Introduction to Climate
The climate of a place may be defined as a "composite" of the long-term prevailing weather that occurs at that location. In a sense, climate is "average weather". Climate can be measured quantitatively by calculating the long term averages of different climate elements such as temperature and rainfall. Extremes in the weather however, also help us define the climate of a particular area.
We can study climate on a range of geographical scales. At the smallest scale, local climates influence areas maybe only a few miles or tens of miles across. Examples of local climatic phenomena include sea breezes and urban heating. At larger scales, regional climates provide a picture of particular patterns of weather within individual countries, or within climate zones that exist at different latitudes on the Earth. Climate zones include tropical, subtropical, desert, Savannah, temperate and polar climates. Different climate zones reveal variable patterns of temperature and rainfall. At the largest scale of all, climatologists study the global climate, for example when they are interested in how it has changed in the past, and how it may change in the future.
There are many influences on the climate of a particular place, the most important of which is latitude. Places nearer the equator receive more sunlight and are much warmer than places nearer poles. This temperature difference between low and high latitudes drives the general circulation of the atmosphere, transferring heat away from the equator towards the poles. The general circulation is split into a number of circulation cells which define separate pressure zones and belts of wind. These wind belts are sometimes called the prevailing winds. They blow more east-west than north-south however, because they are deflected by the Coriolis force, due to the Earth's rotation. The wind belts shift with the seasons, and so too, therefore, do the climate zones.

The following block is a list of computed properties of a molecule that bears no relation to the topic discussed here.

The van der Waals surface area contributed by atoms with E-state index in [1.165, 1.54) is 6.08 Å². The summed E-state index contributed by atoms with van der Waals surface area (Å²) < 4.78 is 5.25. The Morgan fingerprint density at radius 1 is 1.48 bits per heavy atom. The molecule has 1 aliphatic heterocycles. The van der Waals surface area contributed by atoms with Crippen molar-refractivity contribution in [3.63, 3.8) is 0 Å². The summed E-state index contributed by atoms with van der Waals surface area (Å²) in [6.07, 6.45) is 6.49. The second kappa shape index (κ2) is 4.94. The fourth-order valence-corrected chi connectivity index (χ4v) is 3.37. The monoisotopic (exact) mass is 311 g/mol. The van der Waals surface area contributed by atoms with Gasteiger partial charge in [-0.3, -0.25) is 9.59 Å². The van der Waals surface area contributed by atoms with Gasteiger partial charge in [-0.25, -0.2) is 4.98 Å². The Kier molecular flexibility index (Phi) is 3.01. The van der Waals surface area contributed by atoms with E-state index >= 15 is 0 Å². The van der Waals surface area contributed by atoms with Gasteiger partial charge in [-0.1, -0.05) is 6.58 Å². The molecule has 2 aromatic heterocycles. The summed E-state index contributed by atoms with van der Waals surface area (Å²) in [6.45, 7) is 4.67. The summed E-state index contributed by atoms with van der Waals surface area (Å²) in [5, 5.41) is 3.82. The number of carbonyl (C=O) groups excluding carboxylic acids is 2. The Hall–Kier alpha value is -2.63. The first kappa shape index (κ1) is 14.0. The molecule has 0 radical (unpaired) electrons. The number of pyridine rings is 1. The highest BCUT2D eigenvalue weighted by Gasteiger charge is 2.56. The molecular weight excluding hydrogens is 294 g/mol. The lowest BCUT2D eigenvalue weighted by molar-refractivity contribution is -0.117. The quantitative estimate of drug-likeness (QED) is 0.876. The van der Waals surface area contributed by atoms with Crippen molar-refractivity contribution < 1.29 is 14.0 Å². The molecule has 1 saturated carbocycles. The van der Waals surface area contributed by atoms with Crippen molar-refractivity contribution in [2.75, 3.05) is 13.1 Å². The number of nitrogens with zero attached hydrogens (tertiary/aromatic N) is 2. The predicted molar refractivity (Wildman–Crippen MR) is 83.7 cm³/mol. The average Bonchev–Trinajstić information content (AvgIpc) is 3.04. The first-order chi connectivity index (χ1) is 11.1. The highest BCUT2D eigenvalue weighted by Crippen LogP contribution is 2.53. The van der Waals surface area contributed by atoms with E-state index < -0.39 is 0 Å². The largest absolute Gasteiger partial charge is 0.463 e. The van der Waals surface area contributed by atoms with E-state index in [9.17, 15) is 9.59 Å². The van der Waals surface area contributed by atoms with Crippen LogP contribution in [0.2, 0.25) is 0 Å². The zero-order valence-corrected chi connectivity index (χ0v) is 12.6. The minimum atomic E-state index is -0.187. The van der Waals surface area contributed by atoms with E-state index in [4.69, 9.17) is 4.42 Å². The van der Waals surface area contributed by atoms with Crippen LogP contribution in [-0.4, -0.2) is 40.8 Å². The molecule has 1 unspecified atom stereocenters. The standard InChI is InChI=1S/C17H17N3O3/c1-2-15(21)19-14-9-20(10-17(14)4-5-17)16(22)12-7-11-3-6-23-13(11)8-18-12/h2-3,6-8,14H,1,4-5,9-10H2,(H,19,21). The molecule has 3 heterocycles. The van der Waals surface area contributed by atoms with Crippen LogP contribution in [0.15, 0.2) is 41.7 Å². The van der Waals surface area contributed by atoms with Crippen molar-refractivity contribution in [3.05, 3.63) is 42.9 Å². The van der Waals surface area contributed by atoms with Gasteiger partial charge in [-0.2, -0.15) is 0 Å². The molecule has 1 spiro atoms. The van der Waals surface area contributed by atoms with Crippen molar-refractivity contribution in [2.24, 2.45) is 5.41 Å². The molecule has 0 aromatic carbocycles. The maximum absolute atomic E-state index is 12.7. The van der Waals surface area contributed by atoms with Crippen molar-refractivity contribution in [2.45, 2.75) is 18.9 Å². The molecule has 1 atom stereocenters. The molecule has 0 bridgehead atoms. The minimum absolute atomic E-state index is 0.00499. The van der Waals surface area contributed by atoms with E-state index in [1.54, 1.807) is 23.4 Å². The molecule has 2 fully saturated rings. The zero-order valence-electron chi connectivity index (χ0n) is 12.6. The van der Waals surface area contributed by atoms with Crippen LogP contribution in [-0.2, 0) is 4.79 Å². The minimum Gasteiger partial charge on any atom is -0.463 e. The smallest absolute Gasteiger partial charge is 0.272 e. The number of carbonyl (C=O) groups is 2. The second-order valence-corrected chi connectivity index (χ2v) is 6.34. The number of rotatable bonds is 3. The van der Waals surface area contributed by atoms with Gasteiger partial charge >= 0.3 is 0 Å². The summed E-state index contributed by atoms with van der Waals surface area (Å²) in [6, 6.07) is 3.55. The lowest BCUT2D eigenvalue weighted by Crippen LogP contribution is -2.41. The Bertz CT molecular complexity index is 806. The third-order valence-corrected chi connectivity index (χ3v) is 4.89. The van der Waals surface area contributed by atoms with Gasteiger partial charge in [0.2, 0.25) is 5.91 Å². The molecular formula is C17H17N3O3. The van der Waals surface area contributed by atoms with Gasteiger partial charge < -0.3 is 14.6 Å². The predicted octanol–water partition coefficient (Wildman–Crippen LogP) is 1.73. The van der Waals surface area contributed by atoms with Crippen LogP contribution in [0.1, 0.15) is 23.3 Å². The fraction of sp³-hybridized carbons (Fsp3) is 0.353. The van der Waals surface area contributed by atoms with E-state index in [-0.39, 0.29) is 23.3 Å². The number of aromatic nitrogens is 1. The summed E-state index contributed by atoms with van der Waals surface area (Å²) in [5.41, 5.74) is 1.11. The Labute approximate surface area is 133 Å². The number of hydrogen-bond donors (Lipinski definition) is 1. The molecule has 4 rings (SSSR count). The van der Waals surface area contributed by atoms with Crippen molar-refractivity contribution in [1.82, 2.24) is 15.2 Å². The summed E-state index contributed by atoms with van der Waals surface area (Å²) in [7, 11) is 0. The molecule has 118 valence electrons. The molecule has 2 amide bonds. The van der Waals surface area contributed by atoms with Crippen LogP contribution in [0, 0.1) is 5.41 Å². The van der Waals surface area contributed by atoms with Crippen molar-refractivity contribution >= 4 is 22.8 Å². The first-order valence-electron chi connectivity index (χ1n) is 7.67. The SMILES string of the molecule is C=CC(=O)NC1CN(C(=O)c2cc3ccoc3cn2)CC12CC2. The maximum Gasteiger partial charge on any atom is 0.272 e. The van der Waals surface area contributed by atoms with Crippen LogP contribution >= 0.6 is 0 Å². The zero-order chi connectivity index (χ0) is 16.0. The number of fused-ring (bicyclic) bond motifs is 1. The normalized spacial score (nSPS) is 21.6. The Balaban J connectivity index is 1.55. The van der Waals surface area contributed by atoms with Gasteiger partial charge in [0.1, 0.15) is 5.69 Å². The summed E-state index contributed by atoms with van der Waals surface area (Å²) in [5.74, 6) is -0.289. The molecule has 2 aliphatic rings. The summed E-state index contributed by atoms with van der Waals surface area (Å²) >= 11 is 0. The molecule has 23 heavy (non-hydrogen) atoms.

Other influences on climate include the oceans, land-sea distribution and mountain ranges. Ocean currents have a significant effect on regional and even global climate. The Gulf Stream in the Atlantic influences the weather of Northwest Europe. The periodic El Niño current in the equatorial Pacific can have drastic consequences for the weather in parts of South America and Australasia. Coastal regions generally experience mild and humid maritime climates, whilst the interiors of large land masses have more continental climates, with warmer summers and colder winters. Mountains not only affect local climates but can influence regional climate as well, by diverting the course of the prevailing winds.
The climate of the British Isles is temperate and maritime, with few weather extremes and a small annual temperature range. The British climate is influenced by the convergence of warm subtropical and cold polar air masses, which generates a zone of cyclonic low pressure and an abundance of rain-bearing depressions. The western side is generally milder in winter and receives more precipitation than the east, on account of its proximity to the Atlantic Gulf Stream and the greater presence of mountains.